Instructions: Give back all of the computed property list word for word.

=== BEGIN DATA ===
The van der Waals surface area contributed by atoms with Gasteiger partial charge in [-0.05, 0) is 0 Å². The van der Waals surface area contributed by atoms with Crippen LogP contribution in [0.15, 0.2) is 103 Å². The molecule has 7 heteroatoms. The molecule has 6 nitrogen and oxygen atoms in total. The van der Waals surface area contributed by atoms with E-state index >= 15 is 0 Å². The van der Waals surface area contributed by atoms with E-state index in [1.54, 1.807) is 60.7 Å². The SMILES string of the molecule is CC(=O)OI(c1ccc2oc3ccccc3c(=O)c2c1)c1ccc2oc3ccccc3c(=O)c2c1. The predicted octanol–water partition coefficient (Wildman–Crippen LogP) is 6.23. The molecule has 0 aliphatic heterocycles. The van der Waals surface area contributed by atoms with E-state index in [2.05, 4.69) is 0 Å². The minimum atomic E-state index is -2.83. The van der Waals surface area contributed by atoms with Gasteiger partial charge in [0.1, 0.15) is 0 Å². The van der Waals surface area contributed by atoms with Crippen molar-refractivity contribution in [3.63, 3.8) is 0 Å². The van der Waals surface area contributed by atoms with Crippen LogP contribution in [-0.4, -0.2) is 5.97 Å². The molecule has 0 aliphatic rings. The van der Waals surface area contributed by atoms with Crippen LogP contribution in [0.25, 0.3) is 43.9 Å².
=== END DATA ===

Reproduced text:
The van der Waals surface area contributed by atoms with Gasteiger partial charge in [-0.05, 0) is 0 Å². The van der Waals surface area contributed by atoms with Crippen LogP contribution in [0.15, 0.2) is 103 Å². The molecule has 7 heteroatoms. The molecule has 6 nitrogen and oxygen atoms in total. The van der Waals surface area contributed by atoms with E-state index >= 15 is 0 Å². The van der Waals surface area contributed by atoms with E-state index in [1.54, 1.807) is 60.7 Å². The SMILES string of the molecule is CC(=O)OI(c1ccc2oc3ccccc3c(=O)c2c1)c1ccc2oc3ccccc3c(=O)c2c1. The predicted octanol–water partition coefficient (Wildman–Crippen LogP) is 6.23. The molecule has 0 aliphatic heterocycles. The van der Waals surface area contributed by atoms with E-state index in [2.05, 4.69) is 0 Å². The minimum atomic E-state index is -2.83. The van der Waals surface area contributed by atoms with Gasteiger partial charge in [0.1, 0.15) is 0 Å². The van der Waals surface area contributed by atoms with Crippen molar-refractivity contribution in [3.63, 3.8) is 0 Å². The van der Waals surface area contributed by atoms with Crippen LogP contribution in [-0.4, -0.2) is 5.97 Å². The molecule has 0 aliphatic rings. The van der Waals surface area contributed by atoms with Crippen LogP contribution in [0.25, 0.3) is 43.9 Å².